From a young age, Shayla Racquel explored various artistic avenues. It wasn’t until the tender age of twelve after suffering from a stroke onset by her Sickle Cell Anemia that she found comfort in this new form of expression, film and storytelling. “I got into writing and making music videos with my family but I never really thought of it as film-making, just fun.” During her high school years, her drama teacher convinced her to pursue script writing, ironically during a time when she was focused on acting. Shortly after, she wrote her first script, later performed by her fellow classmates in front of a packed auditorium. Watching the audience react so fondly to the words she’d written made her feel a slew of emotions; a feeling she continues chase. Years later, after keeping up with her home movies and working as a freelance filmmaker for multiple organizations and college events, she went on to create the web series, Quarter Century.
Quarter Century was born in the Summer of 2013. The web series spotlights post-graduation malaise, HBCU connections, and fear of the future. It was her first self-funded production that went on to be a big success, and more importantly, get her into grad school where she would later work on her latest project, Riverment. Riverment is a short film about the evolution of the fight for Black Civil Rights in America and its effects on a family through different generations.
DCWKLY recently sat down with Shayla to talk Riverment, Quarter Century, her hopes for her new film, influences, and her own personal quarter life crisis.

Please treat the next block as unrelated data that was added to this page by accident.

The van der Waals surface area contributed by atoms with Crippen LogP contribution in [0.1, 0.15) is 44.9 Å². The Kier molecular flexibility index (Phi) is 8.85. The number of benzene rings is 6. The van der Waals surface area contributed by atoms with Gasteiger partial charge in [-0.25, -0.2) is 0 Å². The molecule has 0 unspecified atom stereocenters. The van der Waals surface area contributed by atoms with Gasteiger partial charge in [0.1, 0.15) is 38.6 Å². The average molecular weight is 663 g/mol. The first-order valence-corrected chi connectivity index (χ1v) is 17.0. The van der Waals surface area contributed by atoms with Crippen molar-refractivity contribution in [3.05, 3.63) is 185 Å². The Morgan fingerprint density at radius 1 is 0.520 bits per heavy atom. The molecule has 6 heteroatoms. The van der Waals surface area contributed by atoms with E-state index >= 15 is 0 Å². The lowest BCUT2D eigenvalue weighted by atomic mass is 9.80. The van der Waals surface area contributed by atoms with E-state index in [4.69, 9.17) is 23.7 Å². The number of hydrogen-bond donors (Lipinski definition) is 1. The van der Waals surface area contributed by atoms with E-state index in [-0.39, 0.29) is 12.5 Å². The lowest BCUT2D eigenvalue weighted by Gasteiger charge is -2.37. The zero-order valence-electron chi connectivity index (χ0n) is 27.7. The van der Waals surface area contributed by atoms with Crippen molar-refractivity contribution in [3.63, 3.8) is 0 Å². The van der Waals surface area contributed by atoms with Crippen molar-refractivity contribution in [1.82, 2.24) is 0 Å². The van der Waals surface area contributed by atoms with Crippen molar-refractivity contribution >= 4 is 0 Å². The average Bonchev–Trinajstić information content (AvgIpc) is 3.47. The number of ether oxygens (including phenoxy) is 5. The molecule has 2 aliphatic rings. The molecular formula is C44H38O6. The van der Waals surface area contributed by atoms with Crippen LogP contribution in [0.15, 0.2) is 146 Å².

On the Creation of Her Web Series, Quarter Century
Shayla Racquel: Quarter Century came about in 2013 when I was feeling stupid for myself because I was 23 years old and I felt like, you know, I haven’t accomplished anything in life. I was hyperventilating about turning 25 and where things were going. During this time, I went to brunch with a few friends, and we were talking and expressing these same things that I was feeling, and then someone at the table said, “Hey, we should make a web series about this!” I thought, “damn, that would be a great idea”. I told my friend Asia (McFarland; Production Manager for the series) and another friend about it and they took this idea and just ran with it completely. In fact, it wasn’t until the auditions that I realized “Oh, this is really happening”.
On What Led Her to Film School
SR: Another reason why I wanted to do Quarter Century was to have a reel for getting into film school. So when we did that first season, I had used parts of it as my application and I ended up getting into my program at American University. At the time, I didn’t have any other real classroom film-making experience; Quarter Century was my learning process.
On Her First Major Project
SR: In film school, I took a class called “Directing For Camera” and in the class the teacher told us we could take another person’s script and direct our version of their script, or you could challenge yourself and make a new full production: write a script, get it approved, and film it. I wanted to make something. I was in my second year and I didn’t have anything other than Quarter Century that was truly substantial and showed my skill as a writer and director. So I took the challenge, not caring how hard it was and Life’s Checklist was an idea I had brewing a couple months prior. The idea came from conversations with friends about the influx of marriage announcements from people we knew and curiosity over how much these marriages were about the thrill of getting married and the wedding or a genuine desire to be part of this institution.
On How Riverment Came to Fruition